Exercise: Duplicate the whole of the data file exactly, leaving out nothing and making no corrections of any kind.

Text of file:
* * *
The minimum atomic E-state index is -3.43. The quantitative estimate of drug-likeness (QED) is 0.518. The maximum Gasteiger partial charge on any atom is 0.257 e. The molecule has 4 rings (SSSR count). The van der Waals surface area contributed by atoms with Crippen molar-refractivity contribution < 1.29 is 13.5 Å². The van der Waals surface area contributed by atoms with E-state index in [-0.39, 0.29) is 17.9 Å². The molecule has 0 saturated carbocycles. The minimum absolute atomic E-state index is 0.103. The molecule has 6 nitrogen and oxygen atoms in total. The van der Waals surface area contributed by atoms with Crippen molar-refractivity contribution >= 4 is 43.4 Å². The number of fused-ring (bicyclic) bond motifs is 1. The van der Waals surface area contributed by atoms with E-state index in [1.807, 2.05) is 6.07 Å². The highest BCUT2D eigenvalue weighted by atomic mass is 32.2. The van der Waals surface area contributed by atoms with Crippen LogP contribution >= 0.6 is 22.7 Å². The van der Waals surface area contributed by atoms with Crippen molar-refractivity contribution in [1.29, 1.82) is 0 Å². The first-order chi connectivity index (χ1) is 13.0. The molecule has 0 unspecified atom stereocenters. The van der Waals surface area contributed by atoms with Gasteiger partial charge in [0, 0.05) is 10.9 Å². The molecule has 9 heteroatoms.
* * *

The minimum atomic E-state index is -3.43. The quantitative estimate of drug-likeness (QED) is 0.518. The maximum Gasteiger partial charge on any atom is 0.257 e. The molecule has 4 rings (SSSR count). The van der Waals surface area contributed by atoms with Crippen molar-refractivity contribution < 1.29 is 13.5 Å². The van der Waals surface area contributed by atoms with E-state index in [-0.39, 0.29) is 17.9 Å². The molecule has 0 saturated carbocycles. The minimum absolute atomic E-state index is 0.103. The molecule has 6 nitrogen and oxygen atoms in total. The van der Waals surface area contributed by atoms with Crippen molar-refractivity contribution >= 4 is 43.4 Å². The number of fused-ring (bicyclic) bond motifs is 1. The van der Waals surface area contributed by atoms with E-state index in [1.807, 2.05) is 6.07 Å². The highest BCUT2D eigenvalue weighted by atomic mass is 32.2. The van der Waals surface area contributed by atoms with Crippen LogP contribution >= 0.6 is 22.7 Å². The van der Waals surface area contributed by atoms with Crippen molar-refractivity contribution in [1.29, 1.82) is 0 Å². The first-order chi connectivity index (χ1) is 13.0. The molecule has 0 unspecified atom stereocenters. The van der Waals surface area contributed by atoms with Gasteiger partial charge in [0, 0.05) is 10.9 Å². The molecule has 9 heteroatoms.